Work hard, play hard

While it’s true that at many firms an individual’s earning capacity is limited only to their own tenacity, most recruiters are driven by the fulfilment of finding a hardworking candidate their ideal role and satisfying their clients. And the suggestion that all recruiters drive luxury cars and take four holidays a year simply isn’t realistic, the role can, at times, be incredibly demanding and recruiters need a strong sense of resilience. The idea that all recruitment firms heavily scrutinise their staff simply isn’t true either, most recruitment firms work hard to support their staff, provide them with thorough training when needed, and regularly reward them for their hard work.

Here at Clayton we know that our people are our greatest asset and we are always looking for passionate and hardworking individuals to join our team. If you are a dedicated and committed professional looking for your next challenge don’t hesitate to contact us!

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5 skills you need to be a good recruiter

  • October 31, 2016

We usually use this blog as a platform to offer advice, tips and updates on our specialist sectors including care home nursinglogistics and finance. However, Clayton as a business is also always on the lookout for the next generation of talent to work with us, which is why we’ve outlined our top tips on how to be a successful recruiter.

Fill yourself with confidence

You’ll need to be able to hold your own with people who are experts at what they do, and don’t appreciate their time being wasted. Nobody wants to be consulted on a potentially life changing job move by someone who they suspect might not know their specialist field as well as they say they do. You need to be confident enough to take on new areas of expertise, but also be able to portray that confidence to clients and candidates. In addition, you’ll have to be comfortable picking up the phone and engaging with people who don’t know what your credentials are and likely to be at least mildly sceptical about what you’re doing. Working at Clayton takes a confident self starter who is willing to become a subject matter expert.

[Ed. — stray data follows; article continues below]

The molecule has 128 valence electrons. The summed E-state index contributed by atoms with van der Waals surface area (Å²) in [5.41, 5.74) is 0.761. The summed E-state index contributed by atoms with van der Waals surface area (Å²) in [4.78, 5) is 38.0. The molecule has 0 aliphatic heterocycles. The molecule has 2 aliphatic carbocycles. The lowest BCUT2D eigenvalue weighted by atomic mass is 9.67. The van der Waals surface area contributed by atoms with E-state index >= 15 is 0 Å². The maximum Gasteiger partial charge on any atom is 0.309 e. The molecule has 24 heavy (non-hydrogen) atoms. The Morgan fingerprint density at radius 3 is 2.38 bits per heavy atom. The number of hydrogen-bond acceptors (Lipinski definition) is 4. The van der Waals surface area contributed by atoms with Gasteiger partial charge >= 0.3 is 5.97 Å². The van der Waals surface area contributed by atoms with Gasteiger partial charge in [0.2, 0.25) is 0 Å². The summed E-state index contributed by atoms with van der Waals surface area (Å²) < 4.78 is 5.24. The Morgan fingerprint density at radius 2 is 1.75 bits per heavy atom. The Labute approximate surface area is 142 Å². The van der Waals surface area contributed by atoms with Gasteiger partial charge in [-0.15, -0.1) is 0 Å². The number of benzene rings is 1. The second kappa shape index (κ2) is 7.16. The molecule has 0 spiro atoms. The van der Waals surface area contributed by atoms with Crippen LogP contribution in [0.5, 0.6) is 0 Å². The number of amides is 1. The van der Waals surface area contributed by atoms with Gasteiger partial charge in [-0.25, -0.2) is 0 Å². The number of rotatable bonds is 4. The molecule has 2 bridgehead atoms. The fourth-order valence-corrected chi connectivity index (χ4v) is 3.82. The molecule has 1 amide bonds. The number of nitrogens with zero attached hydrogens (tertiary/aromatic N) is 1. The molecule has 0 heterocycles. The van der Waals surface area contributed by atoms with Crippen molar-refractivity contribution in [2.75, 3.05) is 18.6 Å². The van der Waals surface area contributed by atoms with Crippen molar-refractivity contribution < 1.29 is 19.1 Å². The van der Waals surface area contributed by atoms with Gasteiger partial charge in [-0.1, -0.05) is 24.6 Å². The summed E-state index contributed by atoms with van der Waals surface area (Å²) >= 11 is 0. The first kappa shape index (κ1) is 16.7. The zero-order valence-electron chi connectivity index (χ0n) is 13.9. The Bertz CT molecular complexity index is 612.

Be a great communicator

Along similar lines, you’ll need to be an effective and concise communicator and get your point across quickly. You’ll probably be speaking to people who are busy in their current roles and don’t want to waste hours of their lives chatting to a recruiter. You’ll also need to be able to master your email communications and online marketing on platforms like LinkedIn. After all, you’re not going to have much success if your job advert iz ritten lyk dis, lol.

Be resilient, target driven and motivated

It’s not just applicants who face rejection, recruiters do too and you need to be able to take the bumps in the road and still be able to perform to the best of your ability. You’ll have good days and bad – that’s a given – but the secret is being able to prevent the bad days from affecting your output. At the vast majority of firms, you’ll have certain KPIs to work to. That’s an approach that’s not suited to everyone and while not all organisations have the same model, people who are motivated by the idea of working to specific goals will do well here. More autonomous, freewheeling types who are set on recruitment may have to delve a little deeper to find those few businesses with a softer, more consultative approach.

Be a multi-tasker

As a job applicant it’s unlikely you’ll have used just one recruiter to help your job search and organisations are the same and will look to multiple sources for their own talent. This means that if you can move quickly and efficiently, then you’ll be able to beat your competitors. However, you’ll also have a lot to do at once and will likely be dealing with a lot of vacancies and therefore multiple companies and even more candidates. Consequently, you must be able to juggle multiple projects and tasks simultaneously. You’ll have to keep in mind the details, experience and motivators of a large number of people and this requires a lot of organisational competency. If you can master the idea of ‘less haste, more speed’ (i.e doing things quickly, but well) then you should be ok.

Obviously, there a lot more skills required to be a successful recruiter and the job requires you to have the ability to think on your feet and to back your own ability and knowledge. If you’re looking for a career in a challenging and fast-moving, but also highly rewarding, industry and want to join a successful, supportive and rapidly growing organisation, then get in touch with one of our expert consultants for a chat.